WebSphere Application Server (WAS) has been around for a long time, since 1998 in fact. Its focus was on running enterprise applications that used the J2EE stack. Back in those days, applications were monoliths and methodologies were waterfall. Of course, WebSphere has evolved with the times and the influence of cloud, microservices architectures and agile methodologies spawned the more lightweight application server, WebSphere Liberty, some of which is open sourced via the Open Liberty project. Although WAS is still supported by IBM, it is likely that many customers will be looking to migrate and modernise their applications to make them compatible with Liberty and the modern world! However, in the interim, this is a perfect example of why an observability solution like Instana is valuable for improving the reliability and resiliency of applications which span heterogeneous environments, including WAS.
Fortunately, Instana is able to collect metrics from WAS and the infrastructure on which it runs. WAS is one of Instana’s built in sensors and data will be automatically collected from the existing WAS Performance Monitoring Infrastructure, including:
- Configuration (e.g. cell name, node name, installed apps, datasources etc)
- Performance metrics (e.g. threads, sessions, pool sizes etc)
In addition, Instana provides default Health Signatures and the possibility to define your own. These are used to automatically trigger events, to help avoid impending issues. For WAS there is just one health signature which enables you to configure an Alert if the web container threads are reaching the maximum limit.
You can expect Instana to tie together everything from infrastructure, WAS applications and metrics. Let’s take a look at how to set this up, and test a problem scenario.
Installing the Instana Agent
Having already installed WAS 9 on an Ubuntu, I also need to install the Instana agent onto the host. Instana provides several options to achieve this. I simply ran the script:
Instana provides an Infrastracture view which locates and observe specific hosts. It uses a query syntax providing entities to query on, e.g. by host name, application, platform etc. I used a simple query to locate the host where I had installed the Instana agent:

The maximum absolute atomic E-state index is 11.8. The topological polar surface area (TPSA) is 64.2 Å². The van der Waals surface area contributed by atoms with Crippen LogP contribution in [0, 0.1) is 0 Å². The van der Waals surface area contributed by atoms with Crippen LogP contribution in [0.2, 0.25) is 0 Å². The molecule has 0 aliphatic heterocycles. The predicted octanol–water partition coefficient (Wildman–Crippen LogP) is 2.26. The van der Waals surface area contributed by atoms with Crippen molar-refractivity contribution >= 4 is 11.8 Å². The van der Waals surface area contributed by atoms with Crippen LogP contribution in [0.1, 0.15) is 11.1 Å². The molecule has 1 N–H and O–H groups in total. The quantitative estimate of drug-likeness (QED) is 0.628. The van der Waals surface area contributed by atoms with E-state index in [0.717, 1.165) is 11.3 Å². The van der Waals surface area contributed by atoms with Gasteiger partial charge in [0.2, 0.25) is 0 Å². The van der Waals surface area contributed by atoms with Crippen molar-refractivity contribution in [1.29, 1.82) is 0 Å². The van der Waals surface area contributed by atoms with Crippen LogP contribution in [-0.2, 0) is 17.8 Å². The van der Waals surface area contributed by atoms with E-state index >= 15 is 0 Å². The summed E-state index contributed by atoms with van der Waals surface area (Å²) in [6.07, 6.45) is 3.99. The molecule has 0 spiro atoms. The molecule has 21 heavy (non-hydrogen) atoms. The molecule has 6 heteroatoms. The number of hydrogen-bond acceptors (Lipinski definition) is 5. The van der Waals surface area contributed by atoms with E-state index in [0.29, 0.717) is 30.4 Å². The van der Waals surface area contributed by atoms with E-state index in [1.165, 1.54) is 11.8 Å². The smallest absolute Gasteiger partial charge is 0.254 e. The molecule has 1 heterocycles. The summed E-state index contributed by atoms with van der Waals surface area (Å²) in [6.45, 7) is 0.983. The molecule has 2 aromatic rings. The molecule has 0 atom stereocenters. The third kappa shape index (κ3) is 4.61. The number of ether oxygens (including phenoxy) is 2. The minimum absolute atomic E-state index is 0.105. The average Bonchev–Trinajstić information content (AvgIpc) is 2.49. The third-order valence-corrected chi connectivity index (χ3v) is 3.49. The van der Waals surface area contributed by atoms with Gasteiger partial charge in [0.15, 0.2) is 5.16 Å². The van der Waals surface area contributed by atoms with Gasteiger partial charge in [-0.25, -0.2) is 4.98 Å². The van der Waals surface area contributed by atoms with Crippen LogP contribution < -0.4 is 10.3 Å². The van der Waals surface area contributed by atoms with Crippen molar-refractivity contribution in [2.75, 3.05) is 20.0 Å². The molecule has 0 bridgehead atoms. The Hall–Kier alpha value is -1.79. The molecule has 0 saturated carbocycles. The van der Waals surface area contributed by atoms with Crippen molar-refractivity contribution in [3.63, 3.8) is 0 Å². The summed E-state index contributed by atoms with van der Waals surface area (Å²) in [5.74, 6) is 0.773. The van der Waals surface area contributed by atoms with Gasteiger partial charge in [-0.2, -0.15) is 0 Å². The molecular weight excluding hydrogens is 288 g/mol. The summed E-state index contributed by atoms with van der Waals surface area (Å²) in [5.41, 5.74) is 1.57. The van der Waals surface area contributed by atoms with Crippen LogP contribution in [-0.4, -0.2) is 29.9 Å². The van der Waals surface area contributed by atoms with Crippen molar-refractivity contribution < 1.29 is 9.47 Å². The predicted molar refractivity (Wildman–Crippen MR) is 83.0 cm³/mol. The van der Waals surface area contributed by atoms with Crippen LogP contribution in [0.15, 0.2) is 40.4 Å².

The host was listed as expected. However, it showed a zone of “undefined”. When installing the agent on IaaS from some clouds (e.g. AWS), this would be configured automatically. If not, it’s possible to manually set the zone information, which helps to organise the infrastructure monitored by Instana. The agent is configured by the
/opt/instana/agent/etc/instana/configuration.yaml, see the documentation for more detail. I added the following:
1 2 3 com.instana.plugin.generic.hardware: enabled: true # disabled by default availability-zone: 'IBM Cloud/WAS'
The change took immediate effect. Instana provides the following dashboard showing metrics for the
Configuring WAS for Instana
Be aware of some IBM J9 limitations with the requirement for additional Java command line settings which differ for SDK 6 or 7, and SDK 8. I am using SDK 8 and the recommendation is to set an
-javaagent property using an Instana agent jar (
instana-javaagent-1.0.0.jar). An alternative is possible using only option
-XX:+EnableHCR, but apparently this may have a slight performance impact and will be deprecated in future.
Let’s create a WAS profile and set the
1 2 cd /opt/IBM/WebSphere/AppServer ./manageprofiles.sh -create
The result was as follows, including a warning which should be resolved after we add the
-javaagent to the JVM command line.
1 2 *** java.lang.instrument ASSERTION FAILED ***: "jvmtierror == JVMTI_ERROR_NOT_AVAILABLE" at JPLISAgent.c line: 1009 INSTCONFSUCCESS: Success: Profile AppSrv01 now exists. Please consult /opt/IBM/WebSphere/AppServer/profiles/AppSrv01/logs/AboutThisProfile.txt for more information about this profile.
Start the server
1 2 /opt/IBM/WebSphere/AppServer/bin ./startServer.sh server1
The response is:
1 2 3 4 ADMU0128I: Starting tool with the AppSrv01 profile ADMU3100I: Reading configuration for server: server1 ADMU3200I: Server launched. Waiting for initialization status. ADMU3000I: Server server1 open for e-business; process id is 11597
1 mvn dependency:copy -Dartifact=com.instana:instana-javaagent:1.0.0 -DoutputDirectory=/instana
Use the WAS admin console to update the JVM process definition:
Restart the application server:
1 2 ./stopServer.sh server1 ./startServer.sh server1
The WAS node is now visible in Instana:
Clicking the WebSphere link displays all the WAS specific metrics:
Other views show the top endpoints for the WAS
DefaultApplication, which typically includes a server
server1 and some samples:
Returning to the
deleeuw-vsi-host in the
Infrastructure view, you can use the
Stack button to see the processes running on the host, including the WAS JVM:
Selecting the JVM shows the Java specific metrics:
Setting up Alerts
Let’s set up an alert using one of the built-in ‘Health Signatures’ that Instana defines for WAS. I created an Alert, scoped to the
deleeuw-vsi-wasNode01 WAS Node, which will be triggered if the WebContainer thread pool is reaching its maximum limit. If the alert is triggered, I should be notified via an email alert channel I had previously configured:
To test this out, I placed an extreme limit on WAS by restricting the WebContainer thread pool to just three:
I used some simple curl commands to interact with the typical samples like /snoop, /hello and /hitcount. Pretty quickly the WebContainer thread pool increased, nearing the maximum size, which triggered an issue in the UI:
Due to the Alert via email configuration created previously, I also received email notification:
For more information about using Instana to observe WAS, see these resources: